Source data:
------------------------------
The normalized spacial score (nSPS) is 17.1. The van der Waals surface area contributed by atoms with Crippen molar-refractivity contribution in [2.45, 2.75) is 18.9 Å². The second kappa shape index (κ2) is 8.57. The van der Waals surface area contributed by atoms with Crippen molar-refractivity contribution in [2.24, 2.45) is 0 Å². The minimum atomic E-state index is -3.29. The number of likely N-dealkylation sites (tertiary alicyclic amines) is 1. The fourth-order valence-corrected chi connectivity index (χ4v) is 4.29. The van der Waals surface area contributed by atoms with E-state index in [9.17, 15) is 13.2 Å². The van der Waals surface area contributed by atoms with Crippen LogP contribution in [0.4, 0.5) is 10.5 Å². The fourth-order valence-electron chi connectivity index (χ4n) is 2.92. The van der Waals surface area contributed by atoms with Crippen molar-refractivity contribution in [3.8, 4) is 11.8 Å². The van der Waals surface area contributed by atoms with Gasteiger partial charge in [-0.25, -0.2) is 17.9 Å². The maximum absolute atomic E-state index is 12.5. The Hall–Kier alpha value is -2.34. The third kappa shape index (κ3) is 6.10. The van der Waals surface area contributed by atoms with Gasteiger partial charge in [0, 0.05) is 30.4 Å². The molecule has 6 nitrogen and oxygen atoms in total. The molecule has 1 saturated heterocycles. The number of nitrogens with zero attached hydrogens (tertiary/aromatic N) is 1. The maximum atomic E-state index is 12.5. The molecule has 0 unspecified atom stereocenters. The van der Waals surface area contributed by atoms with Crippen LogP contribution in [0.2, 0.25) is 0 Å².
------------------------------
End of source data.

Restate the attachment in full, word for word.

The normalized spacial score (nSPS) is 17.1. The van der Waals surface area contributed by atoms with Crippen molar-refractivity contribution in [2.45, 2.75) is 18.9 Å². The second kappa shape index (κ2) is 8.57. The van der Waals surface area contributed by atoms with Crippen molar-refractivity contribution in [2.24, 2.45) is 0 Å². The minimum atomic E-state index is -3.29. The number of likely N-dealkylation sites (tertiary alicyclic amines) is 1. The fourth-order valence-corrected chi connectivity index (χ4v) is 4.29. The van der Waals surface area contributed by atoms with E-state index in [9.17, 15) is 13.2 Å². The van der Waals surface area contributed by atoms with Crippen LogP contribution in [0.4, 0.5) is 10.5 Å². The fourth-order valence-electron chi connectivity index (χ4n) is 2.92. The van der Waals surface area contributed by atoms with Crippen molar-refractivity contribution in [3.8, 4) is 11.8 Å². The van der Waals surface area contributed by atoms with Gasteiger partial charge in [-0.25, -0.2) is 17.9 Å². The maximum absolute atomic E-state index is 12.5. The Hall–Kier alpha value is -2.34. The third kappa shape index (κ3) is 6.10. The van der Waals surface area contributed by atoms with Gasteiger partial charge in [0, 0.05) is 30.4 Å². The molecule has 6 nitrogen and oxygen atoms in total. The molecule has 1 saturated heterocycles. The number of nitrogens with zero attached hydrogens (tertiary/aromatic N) is 1. The maximum atomic E-state index is 12.5. The molecule has 0 unspecified atom stereocenters. The van der Waals surface area contributed by atoms with Crippen LogP contribution in [0.2, 0.25) is 0 Å².